To Masme/ The Tudor Guy

Please, just one more question. In The Oxford Illustrated History of Britain, John Guy writes the following: ‘Elizabeth I has attained a pothumous reputation far in excess of her actual achievements.’ What do you think he means by stating that?

Just what he says. It’s such a pitty you didn’t read any further, because Guy reinforces this fact with arguments persuasive and apt evidence to prove how Elizabeth I’s reputation was actually created.
It goes without saying that Elizabeth’s immediate entourage and a lot of her true and loyal subjects admired and even idolized her - as Sir Robert Naunton declared: ‘Though very capabable of counsel, she was absolute enough in her own resolution, which was apparent even to her last’. To quote Sir Francis Bacon: ‘Elizabeth allows herself to be wooed and courted and even to have love made to her - in the sense of flirting and taking part in innocent romps - and that these dalliances detracted but little from her fame and nothing at all from Her Majesty’.
During Elizabeth’s reign, culture flourished; William Shakespeare, Edmund Spenser, Christopher Marlowe and Ben Jonson lent their pen to writing. English mucisians were influenced from all over Europe, especially Itally, Flanders and Spain. Nicholas Hilliard and two of his apprentices, Isaac Oliver and Samuel Cooper all contributed to the art of painting; again the Dutch influence was clearly made visible by Hans Holbein, Marcus Gheeraerts The Younger and Joris Hoefnagel.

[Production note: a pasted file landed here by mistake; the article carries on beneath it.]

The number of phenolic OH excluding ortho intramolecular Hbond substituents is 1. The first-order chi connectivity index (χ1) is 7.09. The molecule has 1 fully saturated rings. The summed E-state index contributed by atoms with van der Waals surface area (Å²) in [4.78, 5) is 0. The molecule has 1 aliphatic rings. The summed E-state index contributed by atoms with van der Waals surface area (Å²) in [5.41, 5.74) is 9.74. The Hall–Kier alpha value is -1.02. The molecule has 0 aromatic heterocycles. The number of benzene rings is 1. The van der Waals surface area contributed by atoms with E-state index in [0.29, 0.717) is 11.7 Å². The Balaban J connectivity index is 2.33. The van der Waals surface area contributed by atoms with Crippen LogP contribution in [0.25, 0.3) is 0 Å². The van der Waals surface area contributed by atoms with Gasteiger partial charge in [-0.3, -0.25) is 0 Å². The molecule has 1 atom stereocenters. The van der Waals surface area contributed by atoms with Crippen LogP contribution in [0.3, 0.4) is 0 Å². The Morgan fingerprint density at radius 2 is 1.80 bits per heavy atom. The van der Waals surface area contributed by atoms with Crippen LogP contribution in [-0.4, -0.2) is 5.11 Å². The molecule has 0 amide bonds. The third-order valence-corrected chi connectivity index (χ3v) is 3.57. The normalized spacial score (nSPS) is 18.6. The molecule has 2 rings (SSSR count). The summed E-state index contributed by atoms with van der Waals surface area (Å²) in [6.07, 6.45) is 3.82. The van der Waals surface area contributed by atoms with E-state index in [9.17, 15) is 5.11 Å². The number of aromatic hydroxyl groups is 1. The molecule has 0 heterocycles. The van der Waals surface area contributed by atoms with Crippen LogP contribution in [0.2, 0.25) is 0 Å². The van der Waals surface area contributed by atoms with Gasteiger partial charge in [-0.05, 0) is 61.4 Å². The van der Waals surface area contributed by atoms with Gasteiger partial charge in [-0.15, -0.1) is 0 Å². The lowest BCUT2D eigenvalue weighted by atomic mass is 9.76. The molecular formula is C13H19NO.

Additionally, Sir Francis Drake’s expeditions, Martin Frobisher’s voyage to the New World and enormous military operations such as the raids in and around the Spanish Main as well as the defeat of the Spanish Armada, made England, once a non-significant, little island in the Atlantic, a powerful nation state to be reckoned with - a process Elizabeth’s grandfather, Henry VII, had already begun. These events helped shape the Queen as the mythical Gloriana but they both coincided.
Whether it is fair to say that ‘Elizabeth quietly left England to become ungovernable’ is, in my opinion, debatable; was she physically and mentally incapabable to conceive and raise children? Or was she just unwilling to do so? It was no secret that she herself found being the center of attention exhilirating.
However, it has been proven that Elizabeth I was charmed by the Duke of Alençon (Anjou). For the Privy Council this was the last desparate attempt to solidify a union between England and France; after all, a joined Anglo-French connection of that nature would guarantee the succession and expansion of the realm. Yet, regrettably, Elizabeth had to send ‘her little frog’ home, because of the massacre of the Huguenonts in Paris (1572).